Liking Versus Wanting

This is a difficult topic area to cover in a short, three paragraph blog as part of a 30-day blog-a-day challenge for December 2020. It has been chosen because it truly struck a cord when an article was forwarded along with the curiosity-inspiring title: “The science of addiction: Do you always like the things you want?” In a loosely associated way, it is reminiscent of the very popular Wired Magazine article from 2010 entitled: “Secret of AA: After 75 Years, We Don’t Know How It Works”. And what it all boils down to, in a word, is craving.

Craving Cues Us Down Pathways We Want But May Not Like

While craving, as a phenomenon, is written about and discussed a lot across various domains of human experiences, it remains an enigma to both the philosophically and scientifically inclined. The experience of craving, or wanting rather than liking, cuts across explanations of human functioning from behavioral conditioning, cognitive processing, spirituality/connection seeking, social modeling, and neurochemical signaling. The point of the aforementioned article which serves as the inspiration of this post is that, in addiction, “wanting becomes detached from liking”. That is, for people who go on to develop addiction, what started as a partnership between the experience of enjoyment or liking of the substance, behavior, or experience, eventually matured into a coupling of liking AND wanting, followed by the decoupling of liking and wanting. What is left is a living hell of chasing after a previous enjoyed experience driven entirely by craving or wanting, while often disguised as both liking and wanting.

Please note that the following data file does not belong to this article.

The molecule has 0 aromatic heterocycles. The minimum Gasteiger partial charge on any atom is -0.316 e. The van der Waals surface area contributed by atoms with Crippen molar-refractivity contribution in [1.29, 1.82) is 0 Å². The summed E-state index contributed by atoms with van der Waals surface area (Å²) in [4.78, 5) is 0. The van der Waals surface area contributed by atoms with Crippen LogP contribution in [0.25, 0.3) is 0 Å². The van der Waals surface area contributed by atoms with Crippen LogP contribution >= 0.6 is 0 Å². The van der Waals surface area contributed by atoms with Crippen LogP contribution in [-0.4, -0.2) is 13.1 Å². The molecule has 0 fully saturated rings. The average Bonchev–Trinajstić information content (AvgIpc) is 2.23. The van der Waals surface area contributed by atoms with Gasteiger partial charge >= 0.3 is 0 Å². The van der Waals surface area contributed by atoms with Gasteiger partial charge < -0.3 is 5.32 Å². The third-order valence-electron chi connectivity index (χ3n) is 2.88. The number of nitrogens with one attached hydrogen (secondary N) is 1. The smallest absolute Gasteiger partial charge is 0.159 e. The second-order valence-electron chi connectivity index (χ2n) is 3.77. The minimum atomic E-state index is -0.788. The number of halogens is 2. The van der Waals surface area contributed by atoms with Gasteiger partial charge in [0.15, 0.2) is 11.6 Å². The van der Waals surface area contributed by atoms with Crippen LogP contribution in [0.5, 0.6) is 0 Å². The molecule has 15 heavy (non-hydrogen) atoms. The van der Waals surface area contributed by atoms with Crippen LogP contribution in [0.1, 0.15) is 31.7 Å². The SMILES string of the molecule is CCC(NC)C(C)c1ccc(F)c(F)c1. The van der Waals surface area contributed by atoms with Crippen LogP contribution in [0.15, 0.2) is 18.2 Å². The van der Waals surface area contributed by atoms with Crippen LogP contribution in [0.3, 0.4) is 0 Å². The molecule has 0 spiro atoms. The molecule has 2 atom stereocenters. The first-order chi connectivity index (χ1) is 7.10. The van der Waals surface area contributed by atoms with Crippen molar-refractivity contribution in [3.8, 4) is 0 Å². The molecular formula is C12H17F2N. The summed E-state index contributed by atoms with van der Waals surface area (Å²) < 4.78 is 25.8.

Photo by Anna Tarazevich on Pexels.com

What is wanted may no longer be liked and the distinction between the two gets buried under layers and layers of conditioning, cognitions, connections, and a cacophony of confusing inconsistencies in daily life. The fact that Alcoholics Anonymous has been around since 1935 and deeply considers the primacy of craving as the main driver of self-destructive addictive behaviors is significant. While scientific progress continues to shed light on craving as it relates to human health, mental health, and addiction, the philosophical underpinnings of this uniquely human experience will also continue to provide insights and revelations for those who appreciate the more abstract and spiritual constructs that attempt to answer life’s most meaningful questions: Who Am I, Why Am I Here, and What Do I Do?

Here are two really cool recommended books on Craving – (Craving: Why We Can’t Seem to Get Enough by Omar Manejwala and The Craving Mind by Judson Brewer):

Published by Dr. Rick Barnett

Licensed Clinical Psychologist-Doctorate, Addiction/Recovery Specialist, among other things...

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